Saturday, June 15, 2013


It's the week-end and so we have to change the mindset -- from "busy doing stuff" to "doing not a whole lot." One has to distinguish one day from another, so that confusion doesn't set in, where you become like Ed, who'll sometimes ask -- is the Fourth of July an official holiday? He just doesn't remember the importance of dates, or days of the week. No job has ever required him to differentiate between, say, July third or the fourth. Me, I want to stay on top of things. So I'm taking note: it's the weekend.

Breakfast (dear Ocean commenter -- no, I only eat one of the pain au chcolat!)...

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[Where is everyone? -- you might ask. Well, it's past the breakfast hour and too early for lunch. But men come and go all day long. Here's a klatsch, huddled at a table by the entrance.]

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From our table, I can look up and see the mountain we had climbed yesterday.

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Swirled in a morning mist, it looks imposing, so that I can think -- job well done! We did that and now we need do no more! We have one more week in Sorede and if we touch no other peak in that time, we will be none the worse for it!

This is our only full Saturday here (we arrived late on one and will be leaving very early on the next). That's significant  because if we are to go to the town of Ceret for their grand Saturday market, it's today, or bust.

You may remember from my many, many postings in the past decade on this town, that Ceret is a small but imposing place, with artistic designs and pretensions: Picasso lived here for a while, Matisse and Modigliani passed through as well. I think of Ceret as being at once somber (all those tall trees and narrow buildings!)...

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...and Catalan colorful.

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And I think of it as many French people think of it -- as a place for cherries. Typically, the season ends by June, but spring here came late and we are in the full blush of the harvest for this most fantastically delicious fruit (they have many varieties and inevitably, you'll have your favorites). So of course, at the market, we buy the cherries. And a good fresh goat cheese...

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...and some tomatoes. And Ed pulls me away from drooling over the olive oils and the honeys because really, neither one of us wants to lug that kind of stuff in a backpack in the days after we leave Sorede.

So we walk through this busy market and it's a very pleasant stroll and now we've checked that off for the day, so maybe we should just get that beloved pistachio ice cream cone and call it a day?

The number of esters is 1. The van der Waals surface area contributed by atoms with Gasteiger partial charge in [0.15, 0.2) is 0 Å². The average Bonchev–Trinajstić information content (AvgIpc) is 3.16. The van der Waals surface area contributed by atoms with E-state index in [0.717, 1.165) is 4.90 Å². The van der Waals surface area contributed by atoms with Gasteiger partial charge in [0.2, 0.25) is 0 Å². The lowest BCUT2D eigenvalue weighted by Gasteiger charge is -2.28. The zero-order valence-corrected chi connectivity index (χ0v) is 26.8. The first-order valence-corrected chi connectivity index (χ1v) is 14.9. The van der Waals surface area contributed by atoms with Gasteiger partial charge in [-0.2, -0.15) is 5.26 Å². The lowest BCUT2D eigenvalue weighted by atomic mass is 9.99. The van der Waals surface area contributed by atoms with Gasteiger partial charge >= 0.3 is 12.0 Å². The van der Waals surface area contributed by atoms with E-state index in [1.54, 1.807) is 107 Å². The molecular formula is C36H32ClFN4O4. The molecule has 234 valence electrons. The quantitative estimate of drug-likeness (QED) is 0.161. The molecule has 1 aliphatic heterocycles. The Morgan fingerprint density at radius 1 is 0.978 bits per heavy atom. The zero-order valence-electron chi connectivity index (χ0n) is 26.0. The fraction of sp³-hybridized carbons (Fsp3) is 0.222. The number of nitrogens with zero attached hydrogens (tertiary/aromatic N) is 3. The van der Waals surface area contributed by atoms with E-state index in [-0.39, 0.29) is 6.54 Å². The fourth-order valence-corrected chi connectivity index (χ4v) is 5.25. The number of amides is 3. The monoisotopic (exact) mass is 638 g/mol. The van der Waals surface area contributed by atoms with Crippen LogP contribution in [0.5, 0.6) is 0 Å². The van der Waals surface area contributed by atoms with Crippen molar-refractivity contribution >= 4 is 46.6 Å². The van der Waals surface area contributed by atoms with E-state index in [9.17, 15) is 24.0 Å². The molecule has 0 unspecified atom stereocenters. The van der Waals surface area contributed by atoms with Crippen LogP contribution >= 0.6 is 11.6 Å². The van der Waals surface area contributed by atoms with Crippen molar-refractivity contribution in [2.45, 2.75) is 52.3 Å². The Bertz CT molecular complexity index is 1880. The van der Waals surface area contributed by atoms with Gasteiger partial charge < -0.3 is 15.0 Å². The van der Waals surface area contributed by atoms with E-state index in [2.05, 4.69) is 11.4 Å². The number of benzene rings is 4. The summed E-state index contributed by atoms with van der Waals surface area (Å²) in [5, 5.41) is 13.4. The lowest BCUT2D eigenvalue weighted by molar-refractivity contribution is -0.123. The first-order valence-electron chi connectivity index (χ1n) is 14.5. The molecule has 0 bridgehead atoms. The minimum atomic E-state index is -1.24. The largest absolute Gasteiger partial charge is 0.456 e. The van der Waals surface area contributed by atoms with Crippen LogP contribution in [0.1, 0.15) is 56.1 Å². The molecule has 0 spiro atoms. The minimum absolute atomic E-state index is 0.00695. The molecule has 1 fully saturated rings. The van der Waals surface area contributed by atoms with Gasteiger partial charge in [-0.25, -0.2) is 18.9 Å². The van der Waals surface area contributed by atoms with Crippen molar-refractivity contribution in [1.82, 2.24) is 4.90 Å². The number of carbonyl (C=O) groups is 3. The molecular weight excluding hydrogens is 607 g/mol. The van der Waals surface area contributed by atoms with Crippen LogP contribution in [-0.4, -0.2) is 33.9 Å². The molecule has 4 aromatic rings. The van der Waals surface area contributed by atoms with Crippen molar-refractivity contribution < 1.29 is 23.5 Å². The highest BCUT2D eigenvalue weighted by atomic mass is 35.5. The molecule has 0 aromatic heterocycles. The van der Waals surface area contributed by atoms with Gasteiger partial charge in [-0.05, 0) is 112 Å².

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On the way back to Sorede, we stop to pick up bread at THE BEST BREADMAKER EVER. I see that they have posted a lunch menu: sit down and have yourself a roasted chicken with mustard sauce and home made fries. Well now, that's an idea! Let's do as so many village people do on week-ends-- eat the big meal now, in the early afternoon and after -- mess with a simple supper of baguette and cheese and isn't that the most perfect way to herald in a weekend after all?


Especially since a big meal like that most assuredly deserves a nap after.

Evening. The skies are clearing somewhat. Our remaining task for the day is to go down to the bakery and pick up the Napoleon pastry ('mille feuille') we'd purchased earlier.

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Ed sees it as something that just needs to be done. I see it as an opportunity for a lovely late-in-the-day walk. Past the well-formed vineyard...

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...past the variously maintained gardens of our neighbors.

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I love summertime evening walks and here, the distances aren't taxing, at the same time that everything is novel, different than back home. (Even if you love home to pieces, as we do, it is always so good to be fired up about a place that isn't like your own backyard.)

Supper. The simple meal tonight. Bread -- the best one, goat cheese, tomato salad. Our newly discovered especially well brined Lucque olives (we have lucques back home, but these are beyond exquisite). And cherries.

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Happy weekend to all and to all a good night!